For this, we ask forgiveness

Karri's picture

I recently received a request from the Minister at my church to do a reading on Sunday morning. The request in itself was not unusual. It must be noted, however, that the theme of the sermon was “Healing and Reconciliation” and that 2009 marks the 15th anniversary of the confession of the Presbyterian Church in Canada to our aboriginal brothers and sisters. So rather than reading a familiar passage of scripture, I would be one of five members of the congregation reading part of the 1994 confession.  

It was a powerful moment in the church. We collectively acknowledged and confessed the role of our church, The Presbyterian Church, in the Indian Residential School system. We recognized the mistakes that were made and the tremendous damage that was done. We also contemplated what it would be like to lose our own children, not only to a foreign culture and religious tradition, but to abuse. And, we asked forgiveness.

The Rev. Doug Kendall introduced the reading, saying, “On this anniversary we remember, and we once again seek forgiveness as we work towards repentance. It is with deep humility and in great sorrow that we come before God and our Aboriginal brothers and sisters with our confession.”

Our Confession:

The Holy Spirit, speaking in and through Scripture, calls The Presbyterian Church in Canada to confession. This confession is our response to the word of God. We understand our mission and ministry in new ways, in part because of the testimony of Aboriginal peoples.

We, the 120th General Assembly of The Presbyterian Church in Canada, seeking the guidance of the Spirit of God, and aware of our own sin and shortcomings, are called to speak to the Church we love.

We do this, out of new understandings of our past not out of any sense of being superior to those who have gone before us, nor out of any sense that we would have done things differently in the same context. It is with humility and in great sorrow that we come before God and our Aboriginal brothers and sisters with our confession.

We acknowledge that the stated policy of The Government of Canada was to assimilate Aboriginal peoples to the dominant culture, and that The Presbyterian Church in Canada co-operated in this policy. We acknowledge that the roots of the harm we have done are found in the attitudes and values of western European colonialism, and the assumption that what was not yet molded in our image was to be discovered and exploited. As part of that policy we, with other churches, encouraged the Government to ban some important spiritual practices through which Aboriginal peoples experienced the presence of the creator God. For the Church’s complicity in this policy we ask forgiveness.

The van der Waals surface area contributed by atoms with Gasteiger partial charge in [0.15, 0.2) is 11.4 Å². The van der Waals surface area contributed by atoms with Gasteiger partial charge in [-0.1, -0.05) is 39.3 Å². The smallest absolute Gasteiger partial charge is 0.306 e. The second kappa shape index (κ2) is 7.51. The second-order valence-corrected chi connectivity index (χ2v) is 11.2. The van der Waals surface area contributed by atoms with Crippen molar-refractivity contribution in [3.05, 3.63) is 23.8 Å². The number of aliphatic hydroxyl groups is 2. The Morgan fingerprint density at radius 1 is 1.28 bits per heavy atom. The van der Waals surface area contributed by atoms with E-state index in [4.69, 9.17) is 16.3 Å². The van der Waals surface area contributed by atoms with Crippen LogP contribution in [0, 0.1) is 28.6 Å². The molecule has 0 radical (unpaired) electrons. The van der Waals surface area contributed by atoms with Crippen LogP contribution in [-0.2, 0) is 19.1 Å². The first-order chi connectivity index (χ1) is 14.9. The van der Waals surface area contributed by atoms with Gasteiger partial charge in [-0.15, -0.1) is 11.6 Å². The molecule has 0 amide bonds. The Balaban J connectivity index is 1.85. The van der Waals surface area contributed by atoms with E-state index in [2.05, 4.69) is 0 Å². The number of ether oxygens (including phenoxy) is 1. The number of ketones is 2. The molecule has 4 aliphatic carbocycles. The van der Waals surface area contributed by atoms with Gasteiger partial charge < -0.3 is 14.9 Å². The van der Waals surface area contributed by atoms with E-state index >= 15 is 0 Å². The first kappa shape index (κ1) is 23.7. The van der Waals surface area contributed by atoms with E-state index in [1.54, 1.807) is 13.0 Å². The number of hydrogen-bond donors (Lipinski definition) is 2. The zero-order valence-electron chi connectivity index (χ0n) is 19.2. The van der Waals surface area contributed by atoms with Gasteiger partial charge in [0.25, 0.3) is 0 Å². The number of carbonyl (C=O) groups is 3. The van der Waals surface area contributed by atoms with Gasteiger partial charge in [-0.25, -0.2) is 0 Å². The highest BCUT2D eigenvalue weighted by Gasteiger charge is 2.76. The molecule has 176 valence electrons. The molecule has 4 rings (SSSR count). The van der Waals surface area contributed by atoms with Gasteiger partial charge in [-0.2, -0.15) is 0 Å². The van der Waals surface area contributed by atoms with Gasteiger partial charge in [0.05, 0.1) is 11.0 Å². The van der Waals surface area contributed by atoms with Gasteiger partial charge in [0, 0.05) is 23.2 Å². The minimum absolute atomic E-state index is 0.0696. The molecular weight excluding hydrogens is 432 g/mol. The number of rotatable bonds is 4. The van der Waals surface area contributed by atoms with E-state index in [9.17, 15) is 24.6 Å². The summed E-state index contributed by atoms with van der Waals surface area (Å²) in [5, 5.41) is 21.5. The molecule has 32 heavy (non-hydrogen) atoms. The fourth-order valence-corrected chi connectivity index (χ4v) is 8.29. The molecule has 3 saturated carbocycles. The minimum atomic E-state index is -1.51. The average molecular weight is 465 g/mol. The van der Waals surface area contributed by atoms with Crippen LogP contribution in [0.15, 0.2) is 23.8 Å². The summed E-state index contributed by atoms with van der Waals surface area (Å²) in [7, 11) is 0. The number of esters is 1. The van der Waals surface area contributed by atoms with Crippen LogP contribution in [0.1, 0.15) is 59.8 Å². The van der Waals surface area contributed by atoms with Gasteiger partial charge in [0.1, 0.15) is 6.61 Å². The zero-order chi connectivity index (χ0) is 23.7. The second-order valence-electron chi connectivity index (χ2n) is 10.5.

We recognize that there were many members of The Presbyterian Church in Canada who, in good faith, gave unstintingly of themselves in love and compassion for their aboriginal brothers and sisters. We acknowledge their devotion and commend them for their work. We recognize that there were some who, with prophetic insight, were aware of the damage that was being done and protested, but their efforts were thwarted. We acknowledge their insight. For the times we did not support them adequately nor hear their cries for justice, we ask forgiveness.

We confess that The Presbyterian Church in Canada presumed to know better than Aboriginal peoples what was needed for life. The Church said of our Aboriginal brothers and sisters, “If they could be like us, if they could think like us, talk like us, worship like us, sing like us, and work like us, they would know God and therefore would have life abundant”. In our cultural arrogance we have been blind to the ways in which our own understanding of the Gospel has been culturally conditioned, and because of our insensitivity to aboriginal cultures, we have demanded more of the Aboriginal people than the gospel requires, and have thus misrepresented Jesus Christ who loves all peoples with compassionate, suffering love that all may come to God through him. For the Church’s presumption we ask forgiveness.

We confess that, with the encouragement and assistance of the Government of Canada, The Presbyterian Church in Canada agreed to take the children of Aboriginal peoples from their own homes and place them in Residential Schools. In these schools, children were deprived of their traditional ways, which were replaced with Euro-Canadian customs that were helpful in the process of assimilation. To carry out this process, The Presbyterian Church in Canada used disciplinary practices which were foreign to Aboriginal peoples, and open to exploitation in physical and psychological punishment beyond any Christian maxim of care and discipline. In a setting of obedience and acquiescence there was opportunity for sexual abuse, and some were so abused. The effect of all this, for Aboriginal peoples, was the loss of cultural identity and the loss of a secure sense of self. For the Church’s insensitivity we ask forgiveness.

We regret that there are those whose lives have been deeply scarred by the effects of the mission and ministry of The Presbyterian Church in Canada. For our Church we ask forgiveness of God. It is our prayer that God, who is merciful, will guide us in compassionate ways towards helping them to heal.
We ask, also, for forgiveness from Aboriginal peoples. What we have heard we acknowledge. It is our hope that those whom we have wronged with a hurt too deep for telling will accept what we have to say. With God’s guidance our Church will seek opportunities to walk with Aboriginal peoples to find healing and wholeness together as God’s people.

The Confession of the Presbyterian Church as Adopted by the General Assembly, June 9th, 1994.

Karri is CPJ's Policy Analyst.

Add new comment

By submitting this form, you accept the Mollom privacy policy.